Tax dodging - who pays?
Tax is a key weapon in the fight against poverty. Taxes
paid by companies and individuals enable governments to
fund vital public services such as health care, education,
clean water and electricity, and to finance anti-poverty
programmes throughout the world. So when
multinational corporations and wealthy individuals fail to
pay the tax they owe, it's the poor who pick up the bill.
Companies see tax dodging as a legitimate part of their
business operations even though companies benefit directly
from education, infrastructure, healthcare etc that is
provided by the state. The cost of tax dodging is staggering!
Developing countries lose an estimated £250 billion every
year as a direct result of corporate tax dodging - money
which could be used to reach the UN's Millennium
Development Goals several times over.
And it's not just developing countries that lose out. Britain
also loses up to £120 billion a year through tax dodging and
uncollected tax. That's enough to double funding for the
entire NHS. Alternatively, the same sum could cover the full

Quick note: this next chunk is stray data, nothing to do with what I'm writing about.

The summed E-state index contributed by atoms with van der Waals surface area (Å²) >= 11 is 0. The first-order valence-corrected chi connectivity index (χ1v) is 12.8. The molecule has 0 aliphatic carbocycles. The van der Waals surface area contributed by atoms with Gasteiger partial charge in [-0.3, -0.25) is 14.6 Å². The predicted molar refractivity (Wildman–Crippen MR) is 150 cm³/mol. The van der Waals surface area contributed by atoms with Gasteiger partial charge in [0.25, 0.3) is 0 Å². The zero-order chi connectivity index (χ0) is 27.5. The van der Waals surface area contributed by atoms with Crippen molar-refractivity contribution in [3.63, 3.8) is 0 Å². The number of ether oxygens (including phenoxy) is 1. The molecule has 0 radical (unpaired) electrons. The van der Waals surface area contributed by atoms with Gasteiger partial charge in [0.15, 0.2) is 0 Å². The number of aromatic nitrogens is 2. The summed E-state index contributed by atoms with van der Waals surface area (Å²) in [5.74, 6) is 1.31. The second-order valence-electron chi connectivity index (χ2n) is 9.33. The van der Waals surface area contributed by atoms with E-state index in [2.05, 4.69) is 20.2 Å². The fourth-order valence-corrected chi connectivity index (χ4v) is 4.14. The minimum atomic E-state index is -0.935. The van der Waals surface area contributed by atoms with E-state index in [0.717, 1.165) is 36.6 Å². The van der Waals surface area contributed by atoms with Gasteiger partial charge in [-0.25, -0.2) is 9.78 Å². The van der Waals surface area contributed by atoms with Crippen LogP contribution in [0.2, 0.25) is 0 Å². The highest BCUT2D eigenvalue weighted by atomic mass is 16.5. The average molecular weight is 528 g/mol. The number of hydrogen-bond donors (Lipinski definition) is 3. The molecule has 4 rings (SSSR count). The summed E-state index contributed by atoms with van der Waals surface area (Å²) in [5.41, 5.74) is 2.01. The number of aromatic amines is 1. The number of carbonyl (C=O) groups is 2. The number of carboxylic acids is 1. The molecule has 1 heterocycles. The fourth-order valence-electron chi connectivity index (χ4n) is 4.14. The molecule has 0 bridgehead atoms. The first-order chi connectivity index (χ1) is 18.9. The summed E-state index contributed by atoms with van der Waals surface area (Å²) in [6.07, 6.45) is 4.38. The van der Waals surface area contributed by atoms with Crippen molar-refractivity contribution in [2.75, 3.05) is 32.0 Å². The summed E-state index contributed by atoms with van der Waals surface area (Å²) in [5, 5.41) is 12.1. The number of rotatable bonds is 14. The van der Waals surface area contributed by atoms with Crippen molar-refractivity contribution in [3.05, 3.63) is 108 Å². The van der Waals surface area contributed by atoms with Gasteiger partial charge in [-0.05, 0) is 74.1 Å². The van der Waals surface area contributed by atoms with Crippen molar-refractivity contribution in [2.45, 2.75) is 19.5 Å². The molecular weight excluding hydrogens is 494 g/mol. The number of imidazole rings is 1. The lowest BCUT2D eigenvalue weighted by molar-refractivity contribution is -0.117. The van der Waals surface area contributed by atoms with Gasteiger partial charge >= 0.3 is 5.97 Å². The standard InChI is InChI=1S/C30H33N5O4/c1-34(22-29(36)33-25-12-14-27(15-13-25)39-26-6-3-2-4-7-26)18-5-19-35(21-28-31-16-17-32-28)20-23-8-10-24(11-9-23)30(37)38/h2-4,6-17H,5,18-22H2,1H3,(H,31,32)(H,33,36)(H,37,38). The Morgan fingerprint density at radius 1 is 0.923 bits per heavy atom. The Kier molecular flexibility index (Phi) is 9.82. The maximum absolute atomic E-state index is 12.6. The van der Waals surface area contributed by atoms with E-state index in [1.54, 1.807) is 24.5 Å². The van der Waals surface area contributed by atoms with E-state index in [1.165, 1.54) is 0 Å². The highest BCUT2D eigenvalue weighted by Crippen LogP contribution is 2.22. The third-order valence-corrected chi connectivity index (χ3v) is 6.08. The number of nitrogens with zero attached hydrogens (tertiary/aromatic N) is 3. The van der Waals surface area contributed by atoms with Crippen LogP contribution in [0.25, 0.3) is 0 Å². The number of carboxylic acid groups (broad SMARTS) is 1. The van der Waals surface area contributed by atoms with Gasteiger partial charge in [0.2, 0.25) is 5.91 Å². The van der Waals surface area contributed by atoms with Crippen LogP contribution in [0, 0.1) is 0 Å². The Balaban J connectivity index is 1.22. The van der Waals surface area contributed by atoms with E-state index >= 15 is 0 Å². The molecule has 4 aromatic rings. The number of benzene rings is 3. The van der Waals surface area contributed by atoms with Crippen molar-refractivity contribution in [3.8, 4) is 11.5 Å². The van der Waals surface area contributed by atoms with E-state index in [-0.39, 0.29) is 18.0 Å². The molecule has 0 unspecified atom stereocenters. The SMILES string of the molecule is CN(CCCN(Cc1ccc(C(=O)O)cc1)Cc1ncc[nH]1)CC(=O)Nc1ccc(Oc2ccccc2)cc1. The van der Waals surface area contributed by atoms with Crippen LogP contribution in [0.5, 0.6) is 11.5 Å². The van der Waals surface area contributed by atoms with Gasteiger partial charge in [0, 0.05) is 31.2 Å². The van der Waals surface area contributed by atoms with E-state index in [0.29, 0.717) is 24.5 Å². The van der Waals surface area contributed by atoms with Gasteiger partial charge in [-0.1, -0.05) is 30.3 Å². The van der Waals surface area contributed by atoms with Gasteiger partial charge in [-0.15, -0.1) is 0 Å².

state pension, eradicate student fees and enable Britain to
reach the UN international aid target of 0.7% of gross
national income overnight.
One popular way of dodging tax is to register companies tax
havens, that allow companies to get away with paying
minimal tax, if any. Tax havens thrive on 'secrecy' and
so place little or no reporting requirements on companies,
allowing them to keep secret the true sums they should be
paying in tax. This then denies vital revenue to the countries
in which those companies have made their profits.
War on Want believes it's time to put an end to this
corporate tax scandal. And justice, like charity, begins at
home. The UK is a major part of the global problem of
corporate tax dodging. We believe it should be part of the